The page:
The reviews on this site are more and more bookish, which I really don’t mind but perhaps you do. For me, a book is a film with better plot and no budget restraints, so they are almost always much more enjoyable than a film. Besides, I can read them over time and not have to watch a full two hour production. I do love my films, but really appreciate the books more. Here’s a recent read:
I’ve read all the Night Soldiers books in order, up to The Spies of Warsaw. I love Furst, and I love his style. Ever since the first book in the series, which was and still is my favorite, I have tracked with interest the recurring places, the appearances of cross-over characters, and the rich scene-crafting. But as one reviewer has noted, Furst tends to write the same story, but in a different context, each time. I can sympathize with such an estimate, I see it more clearly now too. But that isn’t a bad thing. But by book ten of the Night Soldiers series, and after the last installment being the least enjoyable for me, the realization does occur to me that I know how its going to play out. Furst admits this with no apologies in various interviews, and is not shy to say these are yarns to be read and enjoyed for what they are. They are very, very well written novels. I do seem to consider Dark Voyage a bit of a different flavor than the rest, if you are looking for one that seems slightly different in form. And Night Soldiers, the original, is likewise a more beefy and sweeping saga than all the others, perhaps because it was the first. The author said he thought (wrongly) that a longer book was a better book back then. And Night Soldiers, well, that one was just a fantastic piece of descriptive writing with some exceptionally powerful twists and turns.
I did enjoy this installment, and it was full of gripping drama and the typically dense web of affiliations and connections between people and places that marks a Furst novel. I felt a real empathy and connection to the protagonist, Mercier, a French military attache working in Warsaw. As a near-burned out decorated war hero turned military attaché to the French embassy in Poland, his resignation letter was kept in the desk drawer for that one day where it all was too much. But when he realized the plight of the people of Europe, who he often stopped to ponder their fate as the rumbles of war were growing, Mercier decided he would act, and do what he could to undermine the Nazi regime. Centered mostly on the discovery of how Germany planned to invade France – which everyone knew would be through the Ardennes forest and not across the vaunted Maginot line – the search for clues that would prove German intentions to the stubborn French military and political leaders was an uphill, and losing battle. This drive to find the German invasion plan, or at least decisive evidence that would leave no doubt – propelled Mercier into the world of the clandestine, the forests of Germany, the seedy hotels of Europe’s occupied zones, and to dark factories where shady characters lurked. Characters who were looking for him.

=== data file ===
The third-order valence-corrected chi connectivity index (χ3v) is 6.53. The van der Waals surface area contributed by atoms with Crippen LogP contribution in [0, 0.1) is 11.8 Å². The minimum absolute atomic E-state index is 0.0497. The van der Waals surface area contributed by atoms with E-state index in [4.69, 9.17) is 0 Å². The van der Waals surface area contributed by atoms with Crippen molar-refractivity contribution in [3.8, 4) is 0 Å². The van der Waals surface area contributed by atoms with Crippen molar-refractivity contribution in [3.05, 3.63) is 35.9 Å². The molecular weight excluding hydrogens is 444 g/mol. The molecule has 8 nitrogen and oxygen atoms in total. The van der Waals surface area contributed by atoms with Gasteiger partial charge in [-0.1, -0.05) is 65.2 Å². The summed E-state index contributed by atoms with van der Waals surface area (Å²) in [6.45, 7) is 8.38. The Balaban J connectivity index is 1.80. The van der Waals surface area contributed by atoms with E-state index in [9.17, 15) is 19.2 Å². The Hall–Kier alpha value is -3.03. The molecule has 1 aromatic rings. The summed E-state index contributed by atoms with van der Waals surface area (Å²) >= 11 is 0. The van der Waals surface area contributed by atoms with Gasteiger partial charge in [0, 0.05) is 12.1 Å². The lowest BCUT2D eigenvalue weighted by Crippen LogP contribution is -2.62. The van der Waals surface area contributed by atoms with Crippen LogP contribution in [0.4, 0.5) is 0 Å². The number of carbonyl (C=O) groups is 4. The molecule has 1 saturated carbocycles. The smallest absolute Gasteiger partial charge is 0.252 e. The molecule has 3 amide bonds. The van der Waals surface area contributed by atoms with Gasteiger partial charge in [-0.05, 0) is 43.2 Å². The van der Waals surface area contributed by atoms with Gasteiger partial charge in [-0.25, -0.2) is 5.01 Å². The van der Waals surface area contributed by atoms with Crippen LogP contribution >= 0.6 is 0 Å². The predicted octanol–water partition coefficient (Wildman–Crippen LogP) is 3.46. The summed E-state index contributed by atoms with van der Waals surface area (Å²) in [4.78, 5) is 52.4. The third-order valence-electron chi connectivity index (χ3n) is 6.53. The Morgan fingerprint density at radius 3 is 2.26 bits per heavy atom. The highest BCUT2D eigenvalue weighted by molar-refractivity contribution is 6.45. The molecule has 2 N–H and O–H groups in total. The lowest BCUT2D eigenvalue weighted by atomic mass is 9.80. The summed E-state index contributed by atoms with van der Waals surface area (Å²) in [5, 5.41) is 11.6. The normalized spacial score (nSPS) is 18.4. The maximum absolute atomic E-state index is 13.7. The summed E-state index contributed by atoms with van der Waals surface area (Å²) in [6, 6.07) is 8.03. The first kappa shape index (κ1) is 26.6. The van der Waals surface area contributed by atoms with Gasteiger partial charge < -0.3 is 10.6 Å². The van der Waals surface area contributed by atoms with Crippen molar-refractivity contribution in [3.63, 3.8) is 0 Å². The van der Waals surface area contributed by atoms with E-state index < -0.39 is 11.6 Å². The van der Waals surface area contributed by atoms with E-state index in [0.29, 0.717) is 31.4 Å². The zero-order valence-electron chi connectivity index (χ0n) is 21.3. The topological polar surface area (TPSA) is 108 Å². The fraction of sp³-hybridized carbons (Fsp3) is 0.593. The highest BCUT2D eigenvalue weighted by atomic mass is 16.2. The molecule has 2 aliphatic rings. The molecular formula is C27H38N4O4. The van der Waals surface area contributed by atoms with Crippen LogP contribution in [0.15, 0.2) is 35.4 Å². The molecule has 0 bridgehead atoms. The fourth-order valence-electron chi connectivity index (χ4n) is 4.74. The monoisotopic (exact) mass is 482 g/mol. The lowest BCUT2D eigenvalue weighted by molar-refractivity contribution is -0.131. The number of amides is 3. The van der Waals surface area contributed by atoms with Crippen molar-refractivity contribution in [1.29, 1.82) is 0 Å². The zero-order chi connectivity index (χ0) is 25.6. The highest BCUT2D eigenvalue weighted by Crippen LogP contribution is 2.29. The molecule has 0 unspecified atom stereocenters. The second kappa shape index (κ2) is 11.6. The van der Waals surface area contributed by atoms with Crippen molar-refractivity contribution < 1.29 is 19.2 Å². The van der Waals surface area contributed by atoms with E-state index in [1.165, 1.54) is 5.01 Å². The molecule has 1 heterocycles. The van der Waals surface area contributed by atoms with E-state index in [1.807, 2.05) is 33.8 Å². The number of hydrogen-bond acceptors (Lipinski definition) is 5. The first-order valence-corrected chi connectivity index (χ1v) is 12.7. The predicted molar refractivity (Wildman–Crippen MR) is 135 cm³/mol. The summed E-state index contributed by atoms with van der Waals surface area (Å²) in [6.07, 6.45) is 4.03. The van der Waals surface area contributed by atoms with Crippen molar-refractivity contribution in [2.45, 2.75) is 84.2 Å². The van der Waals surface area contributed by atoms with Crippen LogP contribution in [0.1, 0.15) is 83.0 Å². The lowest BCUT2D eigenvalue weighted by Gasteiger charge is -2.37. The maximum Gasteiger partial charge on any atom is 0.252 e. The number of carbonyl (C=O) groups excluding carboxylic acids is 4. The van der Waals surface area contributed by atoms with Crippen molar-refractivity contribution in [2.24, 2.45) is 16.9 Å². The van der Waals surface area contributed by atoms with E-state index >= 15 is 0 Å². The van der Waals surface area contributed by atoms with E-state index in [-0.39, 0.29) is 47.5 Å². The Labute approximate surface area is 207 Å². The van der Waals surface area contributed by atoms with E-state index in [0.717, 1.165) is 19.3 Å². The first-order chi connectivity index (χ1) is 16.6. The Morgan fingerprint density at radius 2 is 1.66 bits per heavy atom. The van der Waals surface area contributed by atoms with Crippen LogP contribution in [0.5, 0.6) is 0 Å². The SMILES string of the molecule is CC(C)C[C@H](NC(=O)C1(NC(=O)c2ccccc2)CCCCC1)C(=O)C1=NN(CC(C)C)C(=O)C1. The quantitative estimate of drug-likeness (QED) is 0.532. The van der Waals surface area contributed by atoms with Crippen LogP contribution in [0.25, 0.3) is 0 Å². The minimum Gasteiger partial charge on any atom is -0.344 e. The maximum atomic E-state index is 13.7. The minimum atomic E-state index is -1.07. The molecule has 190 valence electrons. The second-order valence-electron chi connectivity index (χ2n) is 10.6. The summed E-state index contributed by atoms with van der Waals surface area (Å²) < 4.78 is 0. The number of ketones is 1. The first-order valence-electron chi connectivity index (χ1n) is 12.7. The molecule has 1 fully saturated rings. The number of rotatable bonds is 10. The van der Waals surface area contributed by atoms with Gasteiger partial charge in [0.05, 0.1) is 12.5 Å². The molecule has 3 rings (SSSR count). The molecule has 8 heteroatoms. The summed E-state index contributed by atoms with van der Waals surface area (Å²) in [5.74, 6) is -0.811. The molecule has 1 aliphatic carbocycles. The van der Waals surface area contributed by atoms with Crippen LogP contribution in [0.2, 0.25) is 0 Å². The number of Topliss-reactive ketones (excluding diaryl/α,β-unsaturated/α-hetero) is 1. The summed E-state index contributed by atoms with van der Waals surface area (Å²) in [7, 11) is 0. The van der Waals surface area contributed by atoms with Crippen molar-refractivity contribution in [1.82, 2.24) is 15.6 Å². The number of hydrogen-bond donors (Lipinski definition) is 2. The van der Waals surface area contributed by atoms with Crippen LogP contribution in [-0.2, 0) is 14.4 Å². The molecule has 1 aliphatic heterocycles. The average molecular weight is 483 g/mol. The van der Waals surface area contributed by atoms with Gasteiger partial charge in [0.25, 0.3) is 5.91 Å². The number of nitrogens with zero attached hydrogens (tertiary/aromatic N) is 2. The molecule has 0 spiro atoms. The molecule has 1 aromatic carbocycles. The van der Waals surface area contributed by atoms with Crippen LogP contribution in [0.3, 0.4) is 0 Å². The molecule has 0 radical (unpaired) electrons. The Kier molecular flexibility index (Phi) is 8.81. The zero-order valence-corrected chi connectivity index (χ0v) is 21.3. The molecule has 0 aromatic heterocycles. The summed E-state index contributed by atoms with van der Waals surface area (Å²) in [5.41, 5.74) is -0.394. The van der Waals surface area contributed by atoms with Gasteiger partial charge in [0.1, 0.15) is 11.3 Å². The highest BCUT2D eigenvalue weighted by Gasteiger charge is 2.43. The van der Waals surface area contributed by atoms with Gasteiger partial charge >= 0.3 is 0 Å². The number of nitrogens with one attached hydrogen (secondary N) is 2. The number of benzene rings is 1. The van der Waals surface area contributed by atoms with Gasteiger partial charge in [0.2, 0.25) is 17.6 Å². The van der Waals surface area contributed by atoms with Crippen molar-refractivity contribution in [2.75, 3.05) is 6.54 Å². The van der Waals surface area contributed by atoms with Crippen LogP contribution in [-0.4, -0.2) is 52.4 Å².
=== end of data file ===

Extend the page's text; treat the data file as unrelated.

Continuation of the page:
Each Furst book has one or two main love interests, and usually they are the typically attractive 30-something go-getters who factor into the story in a key manner. I felt a more positive connection to his love interest, Anna, than I usually feel for Furst’s women. But what I enjoy is that even minor characters like maids and hotel matrons with the late rent check on their mind have some depth to them. The story had its share of seedy a and dangerous villains, and several tense situations that kept me reading.
I noticed people and events in this novel that I had encountered in previous stories, and I like that. This is one of the delightful devices that Furst uses to keep us involved. When I read a reference to a meeting or person who is not outright mentioned, but we know that fellow is the guy from Foreign Correspondent or The World at Night, I feel like an insider, a real fan. I want to then go back and read al the books to log all the characters and connect all the lines. I think Mr. Furst mentioned in an interview that there was a guy who had done just that. I think people like to feel like they are part of the Night Soldiers world, its one reason the series succeeds even through some of the less-popular titles. The stories do not seem cheap because of cross-over characters, or a “Furst universe”, like so many series do.
This tale was compelling, the characters were believably dense without resorting to bare prose, the historical background insightful, informative and accurate, and Furst’s writing as masterful as ever.
As always, keep a running record of characters and identify the various bureaus, ministries and departments with whom people are associated; not aliases and any instances of a nom de guerre. Especially if you read smaller sections at a time and stretch the book out over weeks of reading. This will also come in handy when you recognize a character from a previous Furst book, you will have some background information. I also find myself frequently looking up place names and locations on Google Earth, and traveling with the story via street view. Loads of fun.